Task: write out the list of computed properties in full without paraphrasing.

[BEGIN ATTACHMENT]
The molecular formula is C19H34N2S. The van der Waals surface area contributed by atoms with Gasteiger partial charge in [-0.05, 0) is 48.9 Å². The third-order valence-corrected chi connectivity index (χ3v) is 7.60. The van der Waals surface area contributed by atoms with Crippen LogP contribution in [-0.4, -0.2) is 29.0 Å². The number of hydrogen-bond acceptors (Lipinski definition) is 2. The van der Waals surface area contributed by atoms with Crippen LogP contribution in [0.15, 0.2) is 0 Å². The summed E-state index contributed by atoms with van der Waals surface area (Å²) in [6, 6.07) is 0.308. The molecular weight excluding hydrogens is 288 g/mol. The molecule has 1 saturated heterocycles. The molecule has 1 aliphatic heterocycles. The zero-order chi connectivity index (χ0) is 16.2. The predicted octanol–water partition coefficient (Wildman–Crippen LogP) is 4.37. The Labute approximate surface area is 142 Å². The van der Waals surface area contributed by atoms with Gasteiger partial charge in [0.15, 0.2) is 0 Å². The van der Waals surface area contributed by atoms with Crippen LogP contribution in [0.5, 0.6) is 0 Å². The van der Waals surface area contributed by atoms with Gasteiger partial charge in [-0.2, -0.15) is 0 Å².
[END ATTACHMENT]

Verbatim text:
The molecular formula is C19H34N2S. The van der Waals surface area contributed by atoms with Gasteiger partial charge in [-0.05, 0) is 48.9 Å². The third-order valence-corrected chi connectivity index (χ3v) is 7.60. The van der Waals surface area contributed by atoms with Crippen LogP contribution in [-0.4, -0.2) is 29.0 Å². The number of hydrogen-bond acceptors (Lipinski definition) is 2. The van der Waals surface area contributed by atoms with Crippen LogP contribution in [0.15, 0.2) is 0 Å². The summed E-state index contributed by atoms with van der Waals surface area (Å²) in [6, 6.07) is 0.308. The molecular weight excluding hydrogens is 288 g/mol. The molecule has 1 saturated heterocycles. The molecule has 1 aliphatic heterocycles. The zero-order chi connectivity index (χ0) is 16.2. The predicted octanol–water partition coefficient (Wildman–Crippen LogP) is 4.37. The Labute approximate surface area is 142 Å². The van der Waals surface area contributed by atoms with Gasteiger partial charge in [0.15, 0.2) is 0 Å². The van der Waals surface area contributed by atoms with Crippen LogP contribution in [0.5, 0.6) is 0 Å². The van der Waals surface area contributed by atoms with Gasteiger partial charge in [-0.2, -0.15) is 0 Å².